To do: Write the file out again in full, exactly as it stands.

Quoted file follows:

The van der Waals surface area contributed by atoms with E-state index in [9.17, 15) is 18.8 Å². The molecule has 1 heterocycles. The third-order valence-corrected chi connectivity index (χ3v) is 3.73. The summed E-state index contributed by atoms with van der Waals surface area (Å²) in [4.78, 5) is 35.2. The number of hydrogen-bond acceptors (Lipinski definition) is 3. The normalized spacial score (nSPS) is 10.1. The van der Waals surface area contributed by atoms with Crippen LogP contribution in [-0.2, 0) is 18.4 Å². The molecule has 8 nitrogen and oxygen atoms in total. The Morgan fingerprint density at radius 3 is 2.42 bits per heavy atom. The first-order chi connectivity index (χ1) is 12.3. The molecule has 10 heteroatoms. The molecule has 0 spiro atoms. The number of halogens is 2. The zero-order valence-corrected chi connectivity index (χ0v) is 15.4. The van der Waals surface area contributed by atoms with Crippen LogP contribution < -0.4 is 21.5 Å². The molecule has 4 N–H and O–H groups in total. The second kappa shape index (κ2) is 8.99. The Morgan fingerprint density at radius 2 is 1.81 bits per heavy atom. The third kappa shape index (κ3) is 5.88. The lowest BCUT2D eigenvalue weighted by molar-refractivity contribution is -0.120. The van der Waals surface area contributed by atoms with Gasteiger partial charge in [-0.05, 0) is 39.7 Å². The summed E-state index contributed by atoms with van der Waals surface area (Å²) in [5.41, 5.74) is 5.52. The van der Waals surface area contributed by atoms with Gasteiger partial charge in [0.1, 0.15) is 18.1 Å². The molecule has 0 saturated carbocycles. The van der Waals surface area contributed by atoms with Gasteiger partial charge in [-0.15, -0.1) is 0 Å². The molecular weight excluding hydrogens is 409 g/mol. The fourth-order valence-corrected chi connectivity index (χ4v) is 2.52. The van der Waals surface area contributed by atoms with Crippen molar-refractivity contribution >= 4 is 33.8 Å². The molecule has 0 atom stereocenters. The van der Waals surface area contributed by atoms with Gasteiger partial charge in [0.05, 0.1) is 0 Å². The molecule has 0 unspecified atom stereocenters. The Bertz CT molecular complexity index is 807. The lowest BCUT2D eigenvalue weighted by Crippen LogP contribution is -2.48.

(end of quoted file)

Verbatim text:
The van der Waals surface area contributed by atoms with E-state index in [9.17, 15) is 18.8 Å². The molecule has 1 heterocycles. The third-order valence-corrected chi connectivity index (χ3v) is 3.73. The summed E-state index contributed by atoms with van der Waals surface area (Å²) in [4.78, 5) is 35.2. The number of hydrogen-bond acceptors (Lipinski definition) is 3. The normalized spacial score (nSPS) is 10.1. The van der Waals surface area contributed by atoms with Crippen LogP contribution in [-0.2, 0) is 18.4 Å². The molecule has 8 nitrogen and oxygen atoms in total. The Morgan fingerprint density at radius 3 is 2.42 bits per heavy atom. The first-order chi connectivity index (χ1) is 12.3. The molecule has 10 heteroatoms. The molecule has 0 spiro atoms. The number of halogens is 2. The zero-order valence-corrected chi connectivity index (χ0v) is 15.4. The van der Waals surface area contributed by atoms with Crippen LogP contribution < -0.4 is 21.5 Å². The molecule has 4 N–H and O–H groups in total. The second kappa shape index (κ2) is 8.99. The Morgan fingerprint density at radius 2 is 1.81 bits per heavy atom. The third kappa shape index (κ3) is 5.88. The lowest BCUT2D eigenvalue weighted by molar-refractivity contribution is -0.120. The van der Waals surface area contributed by atoms with Gasteiger partial charge in [-0.05, 0) is 39.7 Å². The summed E-state index contributed by atoms with van der Waals surface area (Å²) in [5.41, 5.74) is 5.52. The van der Waals surface area contributed by atoms with Gasteiger partial charge in [0.1, 0.15) is 18.1 Å². The molecule has 0 saturated carbocycles. The van der Waals surface area contributed by atoms with Gasteiger partial charge in [-0.15, -0.1) is 0 Å². The molecular weight excluding hydrogens is 409 g/mol. The fourth-order valence-corrected chi connectivity index (χ4v) is 2.52. The van der Waals surface area contributed by atoms with Crippen molar-refractivity contribution >= 4 is 33.8 Å². The molecule has 0 atom stereocenters. The van der Waals surface area contributed by atoms with Gasteiger partial charge in [0.05, 0.1) is 0 Å². The molecule has 0 unspecified atom stereocenters. The Bertz CT molecular complexity index is 807. The lowest BCUT2D eigenvalue weighted by Crippen LogP contribution is -2.48.